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fopen ("file", "wb") still writes cf-lf text files in VS2005

Using Visual Studio 2005 in pure C (no C++) I have problems with writing a binary file using fopen() and fputc(). Here is my little test program:

int main (int argc, char* argv[])
{
      FILE *fp;
      fp = fopen ("crlf.tmp", "wb");
      fwrite ("abc\n", 1, 4, fp);
      fputc ('x', fp);
      fputc ('y', fp);
      fputc ('z', fp);
      fputc ('\n', fp);
      fclose (fp);
      return 0;
}

When you look at the resulting file in a hex editor, in both cases the linefeeds are translated into a CR-LF pair. Which would be OK if the file was opened as default or as a text-file but not when it is opened in binary mode.

This has for me been an ongoing problem. Last time I circumvented it by replacing my C-style file I/O with MS specific calls like CreateFile() and  ReadFile(). But this time I prefer to solve the problem "once and for all". :) Also I need this code to be platform independent and this problem doesn't occur on my Unix systems.


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wschaik
Asked:
wschaik
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1 Solution
 
avizitCommented:
This is prolly because newline in win machines are translated as CR-LF pair.

on unix machines you can usually convert the file to use only \n using the dos2unix command if available

dos2unix filename  
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wschaikAuthor Commented:
But if you read the MSDN page on fopen() that's exactly what the "wb" parameter should prevent, but it still doesn't do what it's supposed to do. The resulting file is identical if you open with "w", "wt" or "wb".
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josgoodCommented:
I tried your program with VS205 in a C++ project and a C project.  In both cases, the '\n' appears as 0x0a in the hex file.  I cut-and-pasted your code.  I don't get why I'm getting different results.

Could this be a setting in VS2005?
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wschaikAuthor Commented:
Hi josgood, that's what I was wondering as well. However, to test this I created a 100% fresh project (Win32 console application). I did define _CRT_SECURE_NO_DEPRECATE in my project properties to get rid of compiler warnings, but I can't see how that makes a difference.
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josgoodCommented:
I had no compiler warnings.  This is curiouser and curiouser.

I checked f_mode on my machine.  Setting it to _O_TEXT,  _O_BINARY and _O_WTEXT made no difference.
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josgoodCommented:
I'm running Visual Studio Pro
Version 8.0.50727.762 (SP.050727-7600)

Probably not relevant, but you think of service packs.
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avizitCommented:
what compiler warnings you are getting ? your code looks pretty straight forward  and should compile cleanly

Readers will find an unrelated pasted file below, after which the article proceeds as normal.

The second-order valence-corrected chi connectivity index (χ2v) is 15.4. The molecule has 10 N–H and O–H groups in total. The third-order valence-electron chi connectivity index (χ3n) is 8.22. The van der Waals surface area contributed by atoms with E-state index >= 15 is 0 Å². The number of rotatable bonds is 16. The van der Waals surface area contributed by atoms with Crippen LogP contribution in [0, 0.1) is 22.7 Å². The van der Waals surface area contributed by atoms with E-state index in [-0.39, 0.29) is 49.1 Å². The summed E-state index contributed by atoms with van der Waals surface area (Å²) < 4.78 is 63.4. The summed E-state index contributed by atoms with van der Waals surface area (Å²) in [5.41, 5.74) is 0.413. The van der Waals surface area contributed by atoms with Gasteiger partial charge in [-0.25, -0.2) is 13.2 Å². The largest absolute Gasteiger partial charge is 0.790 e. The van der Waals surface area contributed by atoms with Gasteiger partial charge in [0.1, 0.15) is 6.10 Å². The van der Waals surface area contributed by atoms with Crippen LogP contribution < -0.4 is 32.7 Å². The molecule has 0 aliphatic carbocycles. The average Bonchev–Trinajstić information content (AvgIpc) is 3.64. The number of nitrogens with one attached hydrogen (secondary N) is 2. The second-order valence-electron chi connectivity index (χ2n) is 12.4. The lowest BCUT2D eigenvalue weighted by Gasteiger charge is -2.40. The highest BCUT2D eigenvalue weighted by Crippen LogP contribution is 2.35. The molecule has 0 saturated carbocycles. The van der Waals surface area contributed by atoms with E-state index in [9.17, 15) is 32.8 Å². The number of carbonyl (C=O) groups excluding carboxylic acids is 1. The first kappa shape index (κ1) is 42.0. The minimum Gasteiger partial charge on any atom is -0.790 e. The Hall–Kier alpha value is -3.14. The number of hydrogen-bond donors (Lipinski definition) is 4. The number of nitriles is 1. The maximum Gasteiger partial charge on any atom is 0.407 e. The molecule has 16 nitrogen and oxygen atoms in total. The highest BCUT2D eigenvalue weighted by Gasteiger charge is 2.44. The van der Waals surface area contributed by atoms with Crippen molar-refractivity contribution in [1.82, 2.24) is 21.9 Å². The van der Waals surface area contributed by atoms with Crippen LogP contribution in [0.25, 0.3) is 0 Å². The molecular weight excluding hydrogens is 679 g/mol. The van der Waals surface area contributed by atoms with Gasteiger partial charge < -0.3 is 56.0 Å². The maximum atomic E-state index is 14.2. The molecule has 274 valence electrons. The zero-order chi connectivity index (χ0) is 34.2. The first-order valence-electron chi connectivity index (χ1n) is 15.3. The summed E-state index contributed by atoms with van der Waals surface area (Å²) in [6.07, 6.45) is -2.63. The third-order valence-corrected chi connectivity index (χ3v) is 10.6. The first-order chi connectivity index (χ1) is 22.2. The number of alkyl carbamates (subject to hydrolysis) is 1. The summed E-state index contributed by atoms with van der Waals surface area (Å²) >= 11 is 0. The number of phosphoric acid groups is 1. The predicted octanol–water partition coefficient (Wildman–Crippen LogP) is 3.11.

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wschaikAuthor Commented:
Well, the warnings depend on the type of project. If I created an empty project, and pasted in my code, I got no warnings at all Did this test after my origianl post.

At first, I created a Win32 console app with a sample application. Which generates one of those stdafx projects. It's never been clear to me what that stuff is doing, but anyway, in that case it complains about a lot more security related stuff which you can solve with this pre-compiler marcro.

But I only mentioned this to be complete. I don't think it's related. I just started from scratch with a "create empty project", built the app, no warnings whatsoever, and still each linefeed gets translated into a "cr-lf". Go figure ..... :-)

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Anthony2000Commented:
I ran the same code in a cpp win32 console project, no compile errors and it generated a the file without any CR only the LF character.

What hex tool did you use to see if there are any CR's  in the file? The resulting filesize is 8 bytes. What do you see as the filesize? (6 bytes for the printable ascii and two newlines).

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wschaikAuthor Commented:
Anthony, seems you nailed it.

To view the Hex code, I opened the file in UltraEdit and then switched to HEX mode. Seems that UE is first converting the LF's into CR-LF's (I presume that's configurable :-) while reading in the file.

I ftp-ed the file to a Unix box (in binary mode) and used 'od -x' to verify. Indeed no CRs that way.

Thanks,
Willem
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Infinity08Commented:
>> Seems that UE is first converting the LF's into CR-LF's

That's indeed what UE does (you should get a pop-up asking whether you want to convert the file to DOS format - if you click OK, it will do this replacement).

There are several hex editors for Windows that don't have this "problem", as long as you pick one that is advertised as a hex editor. UltraEdit is a text editor that just happens to have a hex functionality, but it is first and foremost a test editor.
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Anthony2000Commented:
In Windows, I have been using frhed. http://www.codeproject.com/tools/frhed.asp
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PaulCaswellCommented:
Hi Willem,

In UltraEdit, go to 'Advanced' -> 'Configuration...'. On the 'General' tab find 'Load/Save/Conversions' and adjust the 'Unix/Mac file detection/conversion' setting.

That applies to version 10 but this mechanism has always been present.

Paul
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